2. We commend the collective work to create or expand public and/or government-backed institutions, including AI Safety Institutes, that facilitate AI safety research, testing, and/or developing guidance to advance AI safety for commercially and publicly available AI systems.

2.1. We acknowledge the need for a reliable, interdisciplinary, and reproducible body of evidence to inform policy efforts related to AI safety. We recognise the role of scientific inquiry and the benefits of international coordination for the advancement of such inquiry, so that ultimately the benefits of AI development and deployment are shared equitably around the globe.

2.2. We affirm our intention to leverage and promote common scientific understandings through assessments such as the International AI Safety Report, to guide and align our respective policies, where appropriate, and to enable safe, secure, and trustworthy AI innovation, in line with our governance frameworks.

2.3. We express our shared intent to take steps toward fostering common international scientific understanding on aspects of AI safety, including by endeavouring to promote complementarity and interoperability in our technical methodologies and overall approaches.

2.4. These steps may include taking advantage of existing initiatives; the mutual strengthening of research, testing, and guidance capacities; the sharing of information about models, including their capabilities, limitations, and risks as appropriate; the monitoring of AI harms and safety incidents; the exchange or joint creation of evaluations, data sets and associated criteria, where appropriate; the establishment of shared technical resources for purposes of advancing the science of AI safety; and the promotion of appropriate research security practices in the field.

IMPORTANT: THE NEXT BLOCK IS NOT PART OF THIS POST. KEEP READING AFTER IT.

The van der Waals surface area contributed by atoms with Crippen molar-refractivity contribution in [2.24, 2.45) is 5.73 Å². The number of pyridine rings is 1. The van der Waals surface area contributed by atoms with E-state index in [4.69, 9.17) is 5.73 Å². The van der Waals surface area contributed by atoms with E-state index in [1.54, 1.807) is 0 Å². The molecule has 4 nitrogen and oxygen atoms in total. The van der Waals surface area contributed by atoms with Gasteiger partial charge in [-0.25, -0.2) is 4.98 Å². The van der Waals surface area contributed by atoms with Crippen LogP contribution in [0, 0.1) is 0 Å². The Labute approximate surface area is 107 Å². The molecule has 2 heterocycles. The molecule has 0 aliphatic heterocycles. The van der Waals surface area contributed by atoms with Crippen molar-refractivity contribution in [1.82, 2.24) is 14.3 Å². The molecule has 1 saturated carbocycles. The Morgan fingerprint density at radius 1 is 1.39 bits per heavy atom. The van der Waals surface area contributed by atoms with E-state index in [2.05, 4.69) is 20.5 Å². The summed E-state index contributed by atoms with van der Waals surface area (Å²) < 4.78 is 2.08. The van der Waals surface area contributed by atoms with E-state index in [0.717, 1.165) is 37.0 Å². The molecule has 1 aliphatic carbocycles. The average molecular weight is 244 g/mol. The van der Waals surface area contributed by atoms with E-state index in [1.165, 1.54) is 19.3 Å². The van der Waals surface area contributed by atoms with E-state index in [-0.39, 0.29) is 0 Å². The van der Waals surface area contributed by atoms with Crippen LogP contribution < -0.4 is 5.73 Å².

2.5. We intend to coordinate our efforts to maximise efficiency, define priorities, report progress, enhance our outputs’ scientific rigor and robustness, promote the development and adoption of international standards, and accelerate the advancement of evidence-based approaches to AI safety.

3. We articulate our shared ambition to develop an international network among key partners to accelerate the advancement of the science of AI safety. We look forward to close future collaboration, dialogue, and partnership on these and related endeavours.


You can anchor the Seoul Declaration in the broader context of national and international AI governance initiatives. Read more here.